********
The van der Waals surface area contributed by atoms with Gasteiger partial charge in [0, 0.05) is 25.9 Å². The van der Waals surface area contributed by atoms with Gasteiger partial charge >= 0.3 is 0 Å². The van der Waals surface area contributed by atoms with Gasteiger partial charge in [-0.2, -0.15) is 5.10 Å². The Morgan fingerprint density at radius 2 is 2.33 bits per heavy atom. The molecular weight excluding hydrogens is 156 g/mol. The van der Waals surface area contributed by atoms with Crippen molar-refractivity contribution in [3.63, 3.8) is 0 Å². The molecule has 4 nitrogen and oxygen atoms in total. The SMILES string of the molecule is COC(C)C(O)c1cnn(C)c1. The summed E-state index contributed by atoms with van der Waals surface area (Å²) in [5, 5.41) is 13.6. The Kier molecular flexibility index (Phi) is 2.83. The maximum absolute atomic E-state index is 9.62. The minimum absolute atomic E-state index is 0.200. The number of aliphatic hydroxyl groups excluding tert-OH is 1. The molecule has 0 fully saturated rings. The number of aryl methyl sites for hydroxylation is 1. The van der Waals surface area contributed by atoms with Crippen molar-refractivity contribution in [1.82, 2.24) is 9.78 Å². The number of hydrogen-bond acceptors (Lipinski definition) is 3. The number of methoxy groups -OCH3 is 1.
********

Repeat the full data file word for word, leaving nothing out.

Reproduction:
The van der Waals surface area contributed by atoms with Gasteiger partial charge in [0, 0.05) is 25.9 Å². The van der Waals surface area contributed by atoms with Gasteiger partial charge >= 0.3 is 0 Å². The van der Waals surface area contributed by atoms with Gasteiger partial charge in [-0.2, -0.15) is 5.10 Å². The Morgan fingerprint density at radius 2 is 2.33 bits per heavy atom. The molecular weight excluding hydrogens is 156 g/mol. The van der Waals surface area contributed by atoms with Crippen molar-refractivity contribution in [3.63, 3.8) is 0 Å². The molecule has 4 nitrogen and oxygen atoms in total. The SMILES string of the molecule is COC(C)C(O)c1cnn(C)c1. The summed E-state index contributed by atoms with van der Waals surface area (Å²) in [5, 5.41) is 13.6. The Kier molecular flexibility index (Phi) is 2.83. The maximum absolute atomic E-state index is 9.62. The minimum absolute atomic E-state index is 0.200. The number of aliphatic hydroxyl groups excluding tert-OH is 1. The molecule has 0 fully saturated rings. The number of aryl methyl sites for hydroxylation is 1. The van der Waals surface area contributed by atoms with Crippen molar-refractivity contribution in [1.82, 2.24) is 9.78 Å². The number of hydrogen-bond acceptors (Lipinski definition) is 3. The number of methoxy groups -OCH3 is 1.